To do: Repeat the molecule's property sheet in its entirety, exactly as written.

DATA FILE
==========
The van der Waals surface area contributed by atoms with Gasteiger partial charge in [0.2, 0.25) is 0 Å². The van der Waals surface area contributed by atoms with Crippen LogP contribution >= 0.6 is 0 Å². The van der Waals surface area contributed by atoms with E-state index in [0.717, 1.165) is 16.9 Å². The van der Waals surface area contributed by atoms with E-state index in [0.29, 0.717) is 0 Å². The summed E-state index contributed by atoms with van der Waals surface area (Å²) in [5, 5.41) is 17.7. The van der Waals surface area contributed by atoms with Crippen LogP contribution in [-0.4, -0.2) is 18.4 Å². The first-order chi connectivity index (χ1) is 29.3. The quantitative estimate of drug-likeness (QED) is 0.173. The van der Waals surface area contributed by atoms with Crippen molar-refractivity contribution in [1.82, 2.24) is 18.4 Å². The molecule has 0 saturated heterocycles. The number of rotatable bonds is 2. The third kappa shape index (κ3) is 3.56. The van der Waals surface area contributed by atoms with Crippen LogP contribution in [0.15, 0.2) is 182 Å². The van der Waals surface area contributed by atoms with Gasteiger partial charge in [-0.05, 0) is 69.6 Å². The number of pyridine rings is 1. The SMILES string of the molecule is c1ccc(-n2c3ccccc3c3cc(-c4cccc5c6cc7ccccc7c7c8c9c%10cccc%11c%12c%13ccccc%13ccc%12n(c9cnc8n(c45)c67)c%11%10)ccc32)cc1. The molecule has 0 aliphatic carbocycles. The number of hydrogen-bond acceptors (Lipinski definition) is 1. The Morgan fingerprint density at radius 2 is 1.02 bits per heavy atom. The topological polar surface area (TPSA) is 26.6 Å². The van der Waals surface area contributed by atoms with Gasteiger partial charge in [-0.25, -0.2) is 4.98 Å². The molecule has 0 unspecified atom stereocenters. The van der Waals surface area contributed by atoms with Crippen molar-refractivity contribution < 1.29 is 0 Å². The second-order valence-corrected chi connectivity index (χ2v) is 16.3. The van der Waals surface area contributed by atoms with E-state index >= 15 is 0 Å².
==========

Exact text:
The van der Waals surface area contributed by atoms with Gasteiger partial charge in [0.2, 0.25) is 0 Å². The van der Waals surface area contributed by atoms with Crippen LogP contribution >= 0.6 is 0 Å². The van der Waals surface area contributed by atoms with E-state index in [0.717, 1.165) is 16.9 Å². The van der Waals surface area contributed by atoms with E-state index in [0.29, 0.717) is 0 Å². The summed E-state index contributed by atoms with van der Waals surface area (Å²) in [5, 5.41) is 17.7. The van der Waals surface area contributed by atoms with Crippen LogP contribution in [-0.4, -0.2) is 18.4 Å². The first-order chi connectivity index (χ1) is 29.3. The quantitative estimate of drug-likeness (QED) is 0.173. The van der Waals surface area contributed by atoms with Crippen molar-refractivity contribution in [1.82, 2.24) is 18.4 Å². The molecule has 0 saturated heterocycles. The number of rotatable bonds is 2. The third kappa shape index (κ3) is 3.56. The van der Waals surface area contributed by atoms with Crippen LogP contribution in [0.15, 0.2) is 182 Å². The van der Waals surface area contributed by atoms with Gasteiger partial charge in [-0.05, 0) is 69.6 Å². The number of pyridine rings is 1. The SMILES string of the molecule is c1ccc(-n2c3ccccc3c3cc(-c4cccc5c6cc7ccccc7c7c8c9c%10cccc%11c%12c%13ccccc%13ccc%12n(c9cnc8n(c45)c67)c%11%10)ccc32)cc1. The molecule has 0 aliphatic carbocycles. The number of hydrogen-bond acceptors (Lipinski definition) is 1. The Morgan fingerprint density at radius 2 is 1.02 bits per heavy atom. The topological polar surface area (TPSA) is 26.6 Å². The van der Waals surface area contributed by atoms with Gasteiger partial charge in [-0.25, -0.2) is 4.98 Å². The molecule has 0 unspecified atom stereocenters. The van der Waals surface area contributed by atoms with Crippen molar-refractivity contribution < 1.29 is 0 Å². The second-order valence-corrected chi connectivity index (χ2v) is 16.3. The van der Waals surface area contributed by atoms with E-state index >= 15 is 0 Å².